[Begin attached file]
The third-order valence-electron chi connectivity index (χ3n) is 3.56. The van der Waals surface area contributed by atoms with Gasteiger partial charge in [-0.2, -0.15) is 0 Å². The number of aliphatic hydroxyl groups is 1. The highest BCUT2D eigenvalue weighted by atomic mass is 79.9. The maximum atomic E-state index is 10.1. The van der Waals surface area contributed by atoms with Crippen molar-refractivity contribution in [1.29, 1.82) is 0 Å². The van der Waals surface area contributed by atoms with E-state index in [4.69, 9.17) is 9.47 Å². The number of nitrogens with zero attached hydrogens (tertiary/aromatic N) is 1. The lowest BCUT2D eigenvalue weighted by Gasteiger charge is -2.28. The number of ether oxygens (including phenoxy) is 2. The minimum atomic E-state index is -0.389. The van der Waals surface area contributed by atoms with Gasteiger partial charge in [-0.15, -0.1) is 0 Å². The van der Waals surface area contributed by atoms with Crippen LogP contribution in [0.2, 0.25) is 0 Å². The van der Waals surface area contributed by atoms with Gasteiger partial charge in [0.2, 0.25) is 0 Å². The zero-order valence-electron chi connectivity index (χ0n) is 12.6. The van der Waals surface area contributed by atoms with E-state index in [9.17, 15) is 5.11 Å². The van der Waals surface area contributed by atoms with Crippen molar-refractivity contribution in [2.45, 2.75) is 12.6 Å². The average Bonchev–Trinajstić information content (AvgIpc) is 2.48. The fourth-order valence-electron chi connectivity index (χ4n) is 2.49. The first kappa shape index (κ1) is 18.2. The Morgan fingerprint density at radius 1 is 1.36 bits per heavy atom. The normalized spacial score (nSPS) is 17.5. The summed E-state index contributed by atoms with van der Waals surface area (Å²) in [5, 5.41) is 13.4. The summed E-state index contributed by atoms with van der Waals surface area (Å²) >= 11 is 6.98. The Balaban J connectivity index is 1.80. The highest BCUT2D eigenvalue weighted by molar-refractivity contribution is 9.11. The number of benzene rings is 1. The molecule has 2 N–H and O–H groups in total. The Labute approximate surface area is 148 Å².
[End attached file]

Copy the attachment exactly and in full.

The third-order valence-electron chi connectivity index (χ3n) is 3.56. The van der Waals surface area contributed by atoms with Gasteiger partial charge in [-0.2, -0.15) is 0 Å². The number of aliphatic hydroxyl groups is 1. The highest BCUT2D eigenvalue weighted by atomic mass is 79.9. The maximum atomic E-state index is 10.1. The van der Waals surface area contributed by atoms with Crippen molar-refractivity contribution in [1.29, 1.82) is 0 Å². The van der Waals surface area contributed by atoms with E-state index in [4.69, 9.17) is 9.47 Å². The number of nitrogens with zero attached hydrogens (tertiary/aromatic N) is 1. The lowest BCUT2D eigenvalue weighted by Gasteiger charge is -2.28. The number of ether oxygens (including phenoxy) is 2. The minimum atomic E-state index is -0.389. The van der Waals surface area contributed by atoms with Gasteiger partial charge in [-0.15, -0.1) is 0 Å². The van der Waals surface area contributed by atoms with Crippen LogP contribution in [0.2, 0.25) is 0 Å². The van der Waals surface area contributed by atoms with Gasteiger partial charge in [0.2, 0.25) is 0 Å². The zero-order valence-electron chi connectivity index (χ0n) is 12.6. The van der Waals surface area contributed by atoms with E-state index in [9.17, 15) is 5.11 Å². The van der Waals surface area contributed by atoms with Crippen molar-refractivity contribution in [2.45, 2.75) is 12.6 Å². The average Bonchev–Trinajstić information content (AvgIpc) is 2.48. The fourth-order valence-electron chi connectivity index (χ4n) is 2.49. The first kappa shape index (κ1) is 18.2. The Morgan fingerprint density at radius 1 is 1.36 bits per heavy atom. The normalized spacial score (nSPS) is 17.5. The summed E-state index contributed by atoms with van der Waals surface area (Å²) in [5, 5.41) is 13.4. The summed E-state index contributed by atoms with van der Waals surface area (Å²) >= 11 is 6.98. The Balaban J connectivity index is 1.80. The highest BCUT2D eigenvalue weighted by molar-refractivity contribution is 9.11. The number of benzene rings is 1. The molecule has 2 N–H and O–H groups in total. The Labute approximate surface area is 148 Å².